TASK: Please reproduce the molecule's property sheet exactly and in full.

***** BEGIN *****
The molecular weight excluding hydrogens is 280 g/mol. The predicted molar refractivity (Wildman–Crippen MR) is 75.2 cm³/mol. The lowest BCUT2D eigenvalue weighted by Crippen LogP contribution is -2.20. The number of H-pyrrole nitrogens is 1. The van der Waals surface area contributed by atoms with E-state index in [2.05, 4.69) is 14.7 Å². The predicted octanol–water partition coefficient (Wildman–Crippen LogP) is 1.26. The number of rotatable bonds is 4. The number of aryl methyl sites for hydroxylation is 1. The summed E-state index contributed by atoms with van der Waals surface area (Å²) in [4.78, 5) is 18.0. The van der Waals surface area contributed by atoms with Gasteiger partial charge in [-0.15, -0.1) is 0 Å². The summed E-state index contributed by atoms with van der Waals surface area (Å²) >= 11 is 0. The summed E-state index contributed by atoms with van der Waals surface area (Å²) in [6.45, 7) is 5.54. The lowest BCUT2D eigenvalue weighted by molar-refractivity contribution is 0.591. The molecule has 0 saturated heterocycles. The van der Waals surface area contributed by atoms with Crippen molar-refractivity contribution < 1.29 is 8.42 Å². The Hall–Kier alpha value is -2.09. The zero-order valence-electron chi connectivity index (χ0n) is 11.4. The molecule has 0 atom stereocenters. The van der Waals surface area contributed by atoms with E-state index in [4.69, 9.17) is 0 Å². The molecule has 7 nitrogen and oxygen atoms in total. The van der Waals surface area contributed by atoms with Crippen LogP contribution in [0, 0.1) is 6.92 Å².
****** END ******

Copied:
The molecular weight excluding hydrogens is 280 g/mol. The predicted molar refractivity (Wildman–Crippen MR) is 75.2 cm³/mol. The lowest BCUT2D eigenvalue weighted by Crippen LogP contribution is -2.20. The number of H-pyrrole nitrogens is 1. The van der Waals surface area contributed by atoms with E-state index in [2.05, 4.69) is 14.7 Å². The predicted octanol–water partition coefficient (Wildman–Crippen LogP) is 1.26. The number of rotatable bonds is 4. The number of aryl methyl sites for hydroxylation is 1. The summed E-state index contributed by atoms with van der Waals surface area (Å²) in [4.78, 5) is 18.0. The van der Waals surface area contributed by atoms with Gasteiger partial charge in [-0.15, -0.1) is 0 Å². The summed E-state index contributed by atoms with van der Waals surface area (Å²) >= 11 is 0. The summed E-state index contributed by atoms with van der Waals surface area (Å²) in [6.45, 7) is 5.54. The lowest BCUT2D eigenvalue weighted by molar-refractivity contribution is 0.591. The molecule has 0 saturated heterocycles. The van der Waals surface area contributed by atoms with Crippen molar-refractivity contribution < 1.29 is 8.42 Å². The Hall–Kier alpha value is -2.09. The zero-order valence-electron chi connectivity index (χ0n) is 11.4. The molecule has 0 atom stereocenters. The van der Waals surface area contributed by atoms with E-state index in [4.69, 9.17) is 0 Å². The molecule has 7 nitrogen and oxygen atoms in total. The van der Waals surface area contributed by atoms with Crippen LogP contribution in [0, 0.1) is 6.92 Å².